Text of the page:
You can ignore these patterns if you wish by building a companion class that implements BeanInfo. The BeanInfo class is separate from the Bean itself. It is used while manipulating the Bean but is not required in a finished application, when it would just be additional baggage.

Bean Box

A better way to get a handle on Beans is to download the BDK, the Bean Developer's Kit (<>). You will need a 1.1 version of the JDK (I used JDK 1.1.4, which differs from 1.1 in that it includes various bug fixes). At this time, only the HotJava browser fully supports 1.1, which means that even if you create Bean applets, you can view them only with HotJava or the 1.1 appletviewer. There is also a short tutorial that guides you through using the Bean Box, a simple visual developer tool.

Part of what's neat about the Bean Box is that although it is a bare-bones tool, most of the functionality is included in the Beans library. Starting up the Bean Box produces three windows, a palette, an empty container where you can drop the Beans, and a property window. The container window includes a menu bar, so please don't be surprised when I mention a File menu.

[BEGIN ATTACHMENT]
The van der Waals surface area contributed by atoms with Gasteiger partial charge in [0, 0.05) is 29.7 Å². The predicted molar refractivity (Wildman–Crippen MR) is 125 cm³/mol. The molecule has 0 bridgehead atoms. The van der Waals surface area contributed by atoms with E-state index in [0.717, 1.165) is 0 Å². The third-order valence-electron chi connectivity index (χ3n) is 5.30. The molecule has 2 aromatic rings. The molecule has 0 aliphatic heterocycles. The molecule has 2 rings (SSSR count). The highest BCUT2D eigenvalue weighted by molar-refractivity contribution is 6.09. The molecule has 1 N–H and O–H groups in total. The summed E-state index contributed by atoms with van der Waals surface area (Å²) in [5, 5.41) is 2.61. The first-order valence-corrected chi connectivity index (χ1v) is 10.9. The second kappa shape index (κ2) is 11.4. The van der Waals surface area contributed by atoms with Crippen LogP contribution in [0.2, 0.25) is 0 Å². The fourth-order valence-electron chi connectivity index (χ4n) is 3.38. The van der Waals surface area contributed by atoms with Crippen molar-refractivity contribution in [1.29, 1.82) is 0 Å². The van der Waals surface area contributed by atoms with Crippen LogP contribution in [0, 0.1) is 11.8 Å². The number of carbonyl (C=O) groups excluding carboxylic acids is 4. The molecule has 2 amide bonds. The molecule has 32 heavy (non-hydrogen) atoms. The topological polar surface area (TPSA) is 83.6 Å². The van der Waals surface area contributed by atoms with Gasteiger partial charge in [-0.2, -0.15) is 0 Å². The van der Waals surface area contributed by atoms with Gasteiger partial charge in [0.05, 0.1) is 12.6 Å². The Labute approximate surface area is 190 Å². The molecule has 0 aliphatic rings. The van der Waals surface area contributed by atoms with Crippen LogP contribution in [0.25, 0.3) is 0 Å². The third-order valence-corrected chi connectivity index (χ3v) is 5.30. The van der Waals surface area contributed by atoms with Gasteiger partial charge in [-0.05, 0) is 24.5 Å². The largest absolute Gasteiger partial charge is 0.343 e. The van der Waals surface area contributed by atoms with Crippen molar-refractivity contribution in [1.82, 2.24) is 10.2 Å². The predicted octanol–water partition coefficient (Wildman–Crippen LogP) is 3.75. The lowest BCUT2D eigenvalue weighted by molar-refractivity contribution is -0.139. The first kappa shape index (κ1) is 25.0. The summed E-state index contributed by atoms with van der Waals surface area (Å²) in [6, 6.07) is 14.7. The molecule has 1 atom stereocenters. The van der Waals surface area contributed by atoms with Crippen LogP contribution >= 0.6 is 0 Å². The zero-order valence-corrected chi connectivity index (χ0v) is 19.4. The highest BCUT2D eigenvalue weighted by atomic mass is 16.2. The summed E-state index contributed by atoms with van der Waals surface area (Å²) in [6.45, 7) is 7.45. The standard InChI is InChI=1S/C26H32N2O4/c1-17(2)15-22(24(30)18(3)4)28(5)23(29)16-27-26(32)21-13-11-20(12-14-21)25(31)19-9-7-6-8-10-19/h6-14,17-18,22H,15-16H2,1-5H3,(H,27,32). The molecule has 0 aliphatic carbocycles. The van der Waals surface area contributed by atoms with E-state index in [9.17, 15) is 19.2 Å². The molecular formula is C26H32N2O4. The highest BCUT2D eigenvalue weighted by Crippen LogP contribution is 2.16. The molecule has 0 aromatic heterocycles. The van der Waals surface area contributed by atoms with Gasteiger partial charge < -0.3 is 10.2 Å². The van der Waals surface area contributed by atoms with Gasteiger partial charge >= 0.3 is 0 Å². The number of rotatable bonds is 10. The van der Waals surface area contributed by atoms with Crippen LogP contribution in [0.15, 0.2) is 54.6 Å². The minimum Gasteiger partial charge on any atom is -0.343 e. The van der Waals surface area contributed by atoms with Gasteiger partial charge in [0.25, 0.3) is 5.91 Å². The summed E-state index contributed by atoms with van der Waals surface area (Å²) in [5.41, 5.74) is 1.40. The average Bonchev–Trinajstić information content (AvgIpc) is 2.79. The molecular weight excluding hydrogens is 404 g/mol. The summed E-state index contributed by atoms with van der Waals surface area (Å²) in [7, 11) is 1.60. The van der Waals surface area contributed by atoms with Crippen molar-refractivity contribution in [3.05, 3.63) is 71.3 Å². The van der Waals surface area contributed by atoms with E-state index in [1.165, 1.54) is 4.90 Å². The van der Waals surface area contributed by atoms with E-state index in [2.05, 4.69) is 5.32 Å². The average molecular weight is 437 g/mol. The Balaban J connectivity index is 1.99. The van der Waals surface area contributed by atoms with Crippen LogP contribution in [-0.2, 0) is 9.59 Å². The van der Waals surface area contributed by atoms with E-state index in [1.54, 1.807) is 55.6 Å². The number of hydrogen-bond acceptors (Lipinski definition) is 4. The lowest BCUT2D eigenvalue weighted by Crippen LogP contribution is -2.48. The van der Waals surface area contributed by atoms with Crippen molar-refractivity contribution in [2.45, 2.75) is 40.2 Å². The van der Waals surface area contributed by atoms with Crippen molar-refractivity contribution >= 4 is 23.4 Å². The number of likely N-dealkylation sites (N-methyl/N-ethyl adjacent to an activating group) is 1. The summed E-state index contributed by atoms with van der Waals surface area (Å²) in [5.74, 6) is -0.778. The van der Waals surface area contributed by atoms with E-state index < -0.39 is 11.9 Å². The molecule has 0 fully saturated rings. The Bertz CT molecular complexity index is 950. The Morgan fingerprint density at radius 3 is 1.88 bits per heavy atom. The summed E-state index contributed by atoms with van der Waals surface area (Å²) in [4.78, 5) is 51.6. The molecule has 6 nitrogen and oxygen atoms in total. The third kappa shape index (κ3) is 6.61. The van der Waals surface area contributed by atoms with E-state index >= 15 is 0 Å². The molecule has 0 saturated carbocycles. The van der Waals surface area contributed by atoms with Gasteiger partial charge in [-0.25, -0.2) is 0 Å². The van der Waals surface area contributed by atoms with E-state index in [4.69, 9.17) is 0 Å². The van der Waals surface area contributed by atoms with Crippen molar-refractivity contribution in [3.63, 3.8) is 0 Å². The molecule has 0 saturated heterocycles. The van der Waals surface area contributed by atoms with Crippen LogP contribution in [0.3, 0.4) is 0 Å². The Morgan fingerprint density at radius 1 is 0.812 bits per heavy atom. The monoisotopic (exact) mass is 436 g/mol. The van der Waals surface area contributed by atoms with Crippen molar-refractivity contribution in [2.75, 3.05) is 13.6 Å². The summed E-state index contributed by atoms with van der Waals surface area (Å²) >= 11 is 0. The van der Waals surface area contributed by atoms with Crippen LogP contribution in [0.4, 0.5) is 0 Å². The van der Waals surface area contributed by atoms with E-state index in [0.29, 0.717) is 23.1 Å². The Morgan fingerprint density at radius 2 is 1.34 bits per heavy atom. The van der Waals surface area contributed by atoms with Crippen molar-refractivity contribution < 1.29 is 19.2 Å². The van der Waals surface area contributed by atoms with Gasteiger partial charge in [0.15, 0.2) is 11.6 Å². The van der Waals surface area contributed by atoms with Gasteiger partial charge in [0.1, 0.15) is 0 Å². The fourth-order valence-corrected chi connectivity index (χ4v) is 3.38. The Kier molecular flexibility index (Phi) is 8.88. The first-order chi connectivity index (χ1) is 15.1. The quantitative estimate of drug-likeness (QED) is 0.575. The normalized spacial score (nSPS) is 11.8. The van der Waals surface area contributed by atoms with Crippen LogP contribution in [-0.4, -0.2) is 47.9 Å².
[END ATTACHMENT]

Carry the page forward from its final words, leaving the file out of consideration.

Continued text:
You add Beans to the container by clicking on one in the palette, then picking the center of the component in the container and clicking again. This action selects the new Bean and converts the third window into a display of the editable properties of the Bean. For example, if you choose the first Bean, OrangeButton, four properties will be displayed: foreground color, label, background color, and font. Clicking on the color properties brings up a color selection window, and clicking on the font lets you pick a font.

The properties windows is part of a built-in class that any Beans development tool can use. If you build a Bean with properties that are more complex than can be handled with a simple properties editor, you can build customized property editors and step your developers through the process of editing the properties.


Now you have a customizable OrangeButton, but what can you do with it? Well, suppose you have been experimenting with the other beans and have placed a JugglerBean into your container. The JugglerBean begins juggling, which can be quite annoying. You can slow down the juggler by increasing its delay property, but you can't stop it. But there is a way, which illustrates another important aspect of Java Beans.